Rep. Jan Schakowsky, a congressional veteran, said in a Twitter video posted Wednesday evening that Trump "certainly has committed all kinds of offenses that meet the standard" for a formal charge by the House. Also Wednesday, Rep. Sean Casten told the Chicago Sun-Times that he wants Congress to use "every tool" to investigate Trump, even if that means paying a political price in the 2020 elections.
On Thursday, Rep. Tony Cardenas of California and Rep. Nydia Velazquez of New York tweeted separately that they had each come to the decision after studying special counsel Robert Mueller's report.
The lawmakers' announcements came after former White House aide Hope Hicks refused to answer House Judiciary Committee questions on Wednesday about Trump during his presidency. The new calls highlight a slowly growing chorus from almost 70 House members for an impeachment inquiry, though Democrats still oppose such a move. And Pelosi has resisted launching official proceedings without broad bipartisan support.
On Wednesday night, Schakowsky left that camp.
"The House of Representatives should begin an impeachment inquiry officially, because President Trump certainly has committed all kinds of offenses that meet the standard of impeachment," she said in the tweeted video.
Casten on the same day set himself apart from many of the Democrats' most vulnerable freshmen who helped flip the House from Republican control in 2018.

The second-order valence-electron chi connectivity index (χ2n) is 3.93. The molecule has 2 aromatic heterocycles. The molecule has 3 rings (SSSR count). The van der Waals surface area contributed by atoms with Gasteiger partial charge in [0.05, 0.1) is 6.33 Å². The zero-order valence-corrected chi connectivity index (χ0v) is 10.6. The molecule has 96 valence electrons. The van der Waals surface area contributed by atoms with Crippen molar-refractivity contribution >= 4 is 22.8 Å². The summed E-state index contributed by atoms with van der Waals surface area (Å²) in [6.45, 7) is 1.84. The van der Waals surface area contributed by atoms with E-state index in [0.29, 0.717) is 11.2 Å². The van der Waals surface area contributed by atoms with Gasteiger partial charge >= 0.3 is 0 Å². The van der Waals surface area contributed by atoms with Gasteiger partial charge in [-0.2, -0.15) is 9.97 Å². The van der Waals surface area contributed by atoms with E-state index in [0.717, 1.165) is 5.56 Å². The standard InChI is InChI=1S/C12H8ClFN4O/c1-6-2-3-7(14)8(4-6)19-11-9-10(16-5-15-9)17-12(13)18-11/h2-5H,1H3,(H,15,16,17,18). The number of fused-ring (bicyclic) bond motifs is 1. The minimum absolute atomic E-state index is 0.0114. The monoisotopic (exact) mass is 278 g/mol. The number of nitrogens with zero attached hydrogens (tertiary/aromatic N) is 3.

"I am in favor of initiating an impeachment inquiry," he told the Chicago Sun-Times in remarks confirmed by a spokeswoman.
All of the lawmakers said launching an impeachment inquiry would give the House more legal strength to compel information from a president who has vowed not to cooperate with Democratic investigations.
"We cannot allow Trump to continue to obstruct Congress's investigation and prevent us from getting to the truth," Cardenas said in a statement posted on Twitter. "We have come up against a wall. It is time to break down that wall."
Lawmakers who have been calling for an impeachment inquiry for weeks said they were pleased to see the numbers rising.
"I am cheered that more and more colleagues understand that we are in an unprecedented predicament," said Maryland Rep. Jamie Raskin, a member of the House Judiciary Committee who has personally pressed Pelosi on the matter.
Still, even as the ranks have grown slowly - New York Democrat Brian Higgins also called for Trump's impeachment this week -it's likely to take more to push Pelosi and the House toward formal impeachment proceedings.
The investigations and hearings aren't moving Pelosi or the public toward supporting impeachment. It was far from clear, for example, that Hicks' closed-door testimony Wednesday revealed anything new.
Also, the political clock is ticking toward 2020, when many Democrats say it will be too late to launch impeachment proceedings.
Pelosi on Wednesday said at a Christian Science Monitor breakfast that she agreed Trump is obstructing justice by his refusal to comply with congressional requests for material. But she added that there shouldn't be an inquiry until "you're ready to impeach."
At the same time, she said a less-formal censure would be letting Trump off too lightly.
"That's a day at the beach for the president, or at his golf club or wherever he goes," she said of censure.
Associated Press writer Mary Clare Jalonick contributed to this report.
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